When the leaders came to power, they inherited the state structures. Look, for example, at Zimbabwe. The “Lancaster compromise” meant that for ten years they could not touch the land occupied by white settlers. Land was the leading issue for which the people fought. And Mugabe did not take action. The new people who came to power began to develop themselves into a class of their own, so to speak. The land question had to be addressed. But by the time Mugabe addressed it conditions had changed affecting the way he finally addressed it, that led to the situation we are in—to the extent that now you cannot even mobilize your own people to support your anti-imperialist stand. So anything said is just rhetoric. There are complex issues of how those leaders addressed those issues. Particularly in Africa, we notice that when progressive leaders come to power, they find themselves in difficulty because they are not rooted in the people and do not take their messages from the people. Without knowing the pulse of the people, they immediately become alienated. They become prisoners of the structures they inherited.

So there is a lot to be said about movements that may look protected, confused, but are movements from below. It remains to be seen to what extent the left, or revolutionary elite, will learn from that movement, integrate themselves within it, before they claim to know and to teach. There is a lot of learning, a lot of learning, to be done.

* Issa G. Shivji is the Mwalimu Julius Nyerere Chair at the University of Dar Es Salaam, and hosts the annual Mwalimu Julius Nyerere Intellectual Festival. This essay is adapted from the new Monthly Review Press book, ‘Water A. Rodney: A Promise of Revolution’, edited by Clairmont Chung. The book is comprised of oral histories by academics, writers, artists, and political activists who knew the great writer and revolutionary, Walter Rodney, intimately or felt his influence.


1. ↩ The Arusha Declaration is a manifesto that offers guidelines for the practice of a brand of ethics that promotes equality and mutual respect informed by African history and culture.
2. ↩ University of London, School of African and Oriental Studies.
3. ↩ Frantz Fanon, was a Martinique-born, French-trained psychiatrist who described the psyche of oppression and the coming revolution in his books; Osagyefo Kwame Nkrumah was Ghana’s first president, founder of the Non-Aligned Movement, and a father of the Pan-African movement; Samir Amin is a noted Egyptian economist and head of CODESRIA, based in Dakar, Senegal; Paul A. Baran was a Stanford University professor of economics known for his Marxist views, who wrote The Political Economy of Growth (New York: Monthly Review Press,1957); and ;Paul M. Sweezy was a Marxist economist, political activist, publisher, editor, and founder of the magazine Monthly Review.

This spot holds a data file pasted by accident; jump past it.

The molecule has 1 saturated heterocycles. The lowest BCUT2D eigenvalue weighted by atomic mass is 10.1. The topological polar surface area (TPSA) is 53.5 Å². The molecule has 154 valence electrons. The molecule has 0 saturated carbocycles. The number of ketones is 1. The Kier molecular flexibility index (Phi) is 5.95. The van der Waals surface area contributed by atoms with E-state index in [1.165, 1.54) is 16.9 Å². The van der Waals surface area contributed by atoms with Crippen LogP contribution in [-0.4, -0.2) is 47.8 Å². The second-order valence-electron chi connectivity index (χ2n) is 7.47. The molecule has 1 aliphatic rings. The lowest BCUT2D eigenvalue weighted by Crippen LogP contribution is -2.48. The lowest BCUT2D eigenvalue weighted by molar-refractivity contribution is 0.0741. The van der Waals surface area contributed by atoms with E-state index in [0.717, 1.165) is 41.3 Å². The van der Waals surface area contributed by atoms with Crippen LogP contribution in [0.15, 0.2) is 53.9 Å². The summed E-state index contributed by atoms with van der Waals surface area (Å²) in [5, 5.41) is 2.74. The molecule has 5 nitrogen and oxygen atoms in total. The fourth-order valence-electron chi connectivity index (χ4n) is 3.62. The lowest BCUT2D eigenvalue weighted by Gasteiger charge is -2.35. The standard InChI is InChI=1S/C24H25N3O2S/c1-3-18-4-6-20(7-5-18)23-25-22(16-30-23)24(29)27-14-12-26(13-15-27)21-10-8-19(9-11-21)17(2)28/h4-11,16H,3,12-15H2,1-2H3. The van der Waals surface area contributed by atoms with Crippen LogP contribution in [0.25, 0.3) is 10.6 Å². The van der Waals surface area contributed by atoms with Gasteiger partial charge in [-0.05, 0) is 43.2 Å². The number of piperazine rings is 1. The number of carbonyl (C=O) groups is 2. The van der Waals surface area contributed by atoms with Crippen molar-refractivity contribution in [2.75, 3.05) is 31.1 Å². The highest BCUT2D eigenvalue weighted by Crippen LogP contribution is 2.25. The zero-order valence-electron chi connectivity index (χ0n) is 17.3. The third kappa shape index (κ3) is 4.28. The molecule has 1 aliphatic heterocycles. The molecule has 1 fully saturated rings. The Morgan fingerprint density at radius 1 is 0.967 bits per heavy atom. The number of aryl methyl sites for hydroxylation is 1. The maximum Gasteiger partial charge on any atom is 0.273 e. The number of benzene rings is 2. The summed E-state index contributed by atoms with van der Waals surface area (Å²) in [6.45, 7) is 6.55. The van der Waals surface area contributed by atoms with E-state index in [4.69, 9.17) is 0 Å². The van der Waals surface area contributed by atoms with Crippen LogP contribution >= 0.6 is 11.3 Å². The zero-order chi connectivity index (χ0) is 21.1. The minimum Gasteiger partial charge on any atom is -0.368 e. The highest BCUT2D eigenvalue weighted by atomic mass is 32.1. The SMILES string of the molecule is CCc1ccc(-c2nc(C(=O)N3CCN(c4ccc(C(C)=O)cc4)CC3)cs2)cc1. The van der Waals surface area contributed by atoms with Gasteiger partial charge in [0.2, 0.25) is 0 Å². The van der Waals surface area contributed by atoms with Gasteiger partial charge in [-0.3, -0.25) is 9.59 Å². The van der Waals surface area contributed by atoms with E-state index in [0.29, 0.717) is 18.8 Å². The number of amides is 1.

4. ↩ Lancaster House, situated in West London and once part of St. James’s Palace, is used by the foreign affairs department to host talks. It hosted the Zimbabwe independence talks as well as Guyana’s.
5. ↩ The Nationalist, in its December 13, 1969, editorial quoting Rodney’s paper said, “The Paper stated that ‘armed struggle is the inescapable and logical means of obtaining freedom’ and that independence which was achieved peacefully could not, by definition, be real independence for the masses.” Reprinted in Chemchemi: Fountain of Ideas 3 (April 2010).
6. ↩ Born in Mozambique, Eduardo Mondlane attended college and graduate school in the United States. He returned to the region and was elected president of the Mozambique Liberation Front (FRELIMO), which was formed in Tanzania, and served until his assassination in 1969. After independence in 1975, the university in the Mozambique’s capital, Maputo, was renamed Eduardo Mondlane University. Ahmed Gora Ebrahim served as secretary of the PAC’s department of foreign affairs. The Pan-African Congress was seen as a “black consciousness” prong in&a mp;a mp;a mp;n bsp;the movement to end apartheid in South Africa.
7. ↩ Cheddi Jagan was the first premier of Guyana and led the movement for independence through the People’s Progressive Party (PPP). The party split in 1955. Forbes Burnham led the exodus and formed the People’s National Congress (PNC). With assistance from the United States and Britain, Burnham became premier in 1964 and led the negotiations for Guyana’s independence, which came in 1966.